From the Editor

Vicki LeeperRecently I have heard about reimbursements plummeting for those living on government assistance that need incontinence products to stay independent. They have to strategize how to stretch the use of pull-on protective underwear to maximize the little they get. To make the product last longer some people have taken to wearing two pairs at the same time.  This is called “double-briefing”.

This option is NOT a clinically sound choice. It puts a persons skin in peril, causing skin breakdown or even UTI’s. Whatever limited breathability that brief may have had is further reduced by doubling the product. (The preferred option is flow booster pads, that can help absorb more and allow better breathability since they don’t have the moisture proof backing.)

While I was caring for my Mum, we had the similar situation happen with ostemy bags. Her insurance provided a certain number for her at regular intervals, but invariably something would go wrong, peeling back the adhesive wrong or something and a bag or two would be destroyed. That would leave us short for the end of the month before the next scheduled shipment.

We wanted to buy more. We could afford to buy more. But for some inexplicable reason these were unavailable to purchase through private pay. We had the prescription, size, and all of that but they wouldn’t sell us extra.

That made me think these bags must be extremely rare and valuable on the black market. Obviously so as they wouldn’t allow us to purchase more than we need because we might start selling them on the sly ~ ”Psst! I have some great poop bags here in my coat, are you interested?”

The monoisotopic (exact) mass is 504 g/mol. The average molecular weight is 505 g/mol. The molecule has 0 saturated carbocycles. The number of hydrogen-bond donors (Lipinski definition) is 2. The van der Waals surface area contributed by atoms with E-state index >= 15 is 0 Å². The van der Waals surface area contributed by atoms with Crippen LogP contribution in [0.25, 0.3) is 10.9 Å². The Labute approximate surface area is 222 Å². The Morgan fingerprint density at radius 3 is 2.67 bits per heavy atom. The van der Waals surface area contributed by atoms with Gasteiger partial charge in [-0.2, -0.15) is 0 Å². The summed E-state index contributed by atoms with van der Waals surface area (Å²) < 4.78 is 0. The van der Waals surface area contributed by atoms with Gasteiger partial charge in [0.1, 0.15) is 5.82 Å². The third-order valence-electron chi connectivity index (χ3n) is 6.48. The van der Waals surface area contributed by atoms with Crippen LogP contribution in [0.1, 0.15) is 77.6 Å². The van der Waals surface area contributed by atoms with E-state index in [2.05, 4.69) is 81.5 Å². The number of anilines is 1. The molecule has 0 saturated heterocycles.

And when we did look like we were going to run short, all manner of strategies were put in place to make sure that the “good” ones that were left lasted as long as possible til the next shipment came in. (God forbid it got a pin hole!) I’m sure if we could have figured out a double-briefing method, or in this case “double-bagging”, in order to stretch the product further we would have come up with it.

My point is, for something so simple, why is it still a struggle in this country? I don’t see anyone giving away their protective underwear or ostemy bags on street corners, so why is this stuff managed so tightly? A country that plans on building a “wall” ought to be able to provide this stuff to those that need it.

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Vicki Leeper